"It is important to realize that these [basic categories] are not purely objective and 'in the world,' rather they have to do with the world as we interact with it.... 'It should be emphasized that we are talking about a perceived world and not a metaphysical world without a knower (Rosch 1978, p.29)" (50).

"The classical theory of categories provides a link between objectivist metaphysics and and set-theoretical models.... Objectivist metaphysics goes beyond the metaphysics of basic realism...[which] merely assumes that there is a reality of some sort.... It additionally assumes that reality is

*correctly*and

*completely*structured in a way that can be modeled by set-theoretic models" (159).

"In objectivist cognition, concepts by definition exclude all nonobjective influences.... For example, the properties of basic level concepts [their embodiment]...cannot be true properties of concepts in an objectivist theory" (165).

"The classical theory comes with two general principles of organization for categories: hierarchical categorization and cross-categorizaton. [In the former] a partition of a category into sub-categories such that all members are in one, and only one, subcategory.... [In the latter] a number of hierarchical categories at the same level.... [these] are the only organizations of categories that exist" (166-7).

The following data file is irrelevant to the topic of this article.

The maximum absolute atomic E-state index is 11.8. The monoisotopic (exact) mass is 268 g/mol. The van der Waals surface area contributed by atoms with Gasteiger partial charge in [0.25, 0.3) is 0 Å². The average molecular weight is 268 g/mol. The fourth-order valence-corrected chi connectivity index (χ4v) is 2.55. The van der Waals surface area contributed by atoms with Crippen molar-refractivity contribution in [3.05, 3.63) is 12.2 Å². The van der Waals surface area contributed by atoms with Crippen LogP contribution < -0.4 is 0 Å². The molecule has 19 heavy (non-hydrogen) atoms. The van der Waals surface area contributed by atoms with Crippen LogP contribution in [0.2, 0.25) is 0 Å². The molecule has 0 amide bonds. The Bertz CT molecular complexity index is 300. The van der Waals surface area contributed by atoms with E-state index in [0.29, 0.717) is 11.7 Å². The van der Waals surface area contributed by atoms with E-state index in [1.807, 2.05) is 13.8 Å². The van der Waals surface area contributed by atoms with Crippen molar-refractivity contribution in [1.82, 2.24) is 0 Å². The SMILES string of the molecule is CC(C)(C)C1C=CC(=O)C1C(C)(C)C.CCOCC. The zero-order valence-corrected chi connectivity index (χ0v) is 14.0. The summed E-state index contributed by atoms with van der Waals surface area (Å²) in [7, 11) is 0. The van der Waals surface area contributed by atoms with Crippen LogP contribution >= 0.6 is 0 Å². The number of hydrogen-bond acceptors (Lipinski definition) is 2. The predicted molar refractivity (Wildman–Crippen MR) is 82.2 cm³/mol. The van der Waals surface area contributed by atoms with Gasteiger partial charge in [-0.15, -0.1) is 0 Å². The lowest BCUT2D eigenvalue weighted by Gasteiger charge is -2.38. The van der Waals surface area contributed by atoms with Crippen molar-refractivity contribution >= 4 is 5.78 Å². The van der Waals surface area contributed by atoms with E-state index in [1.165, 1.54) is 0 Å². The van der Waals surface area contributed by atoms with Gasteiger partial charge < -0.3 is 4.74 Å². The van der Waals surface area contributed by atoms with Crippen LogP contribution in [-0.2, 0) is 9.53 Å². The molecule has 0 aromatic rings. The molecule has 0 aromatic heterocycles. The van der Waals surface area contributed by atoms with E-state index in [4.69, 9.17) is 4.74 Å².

Hence the complete avoidance of Lakoff's (and company) work within the MHC; it is not "objective" and

*proven*(i.e., circle-jerked) with so-called objective, mathematical, set-theorectical axioms. A key reason Lakoff is ignored by hierarchical complexifiers:

"It is the

*classical*concept of a category, the concept that contemporary research on prototype theory claims is untenable as a fully general approach. If that concept changes in an essential way, then most, if not all, of objectivist metaphysics and epistemology goes. What is at stake is a world view" (174).

Yep, a formop worldview dressed up as postop and

*integral*, with the math to prove it. Never mind that the math is also formop based on classical category theory. Lakoff challenges the unconscious presuppositions and premises upon which such theory is based and taken as given.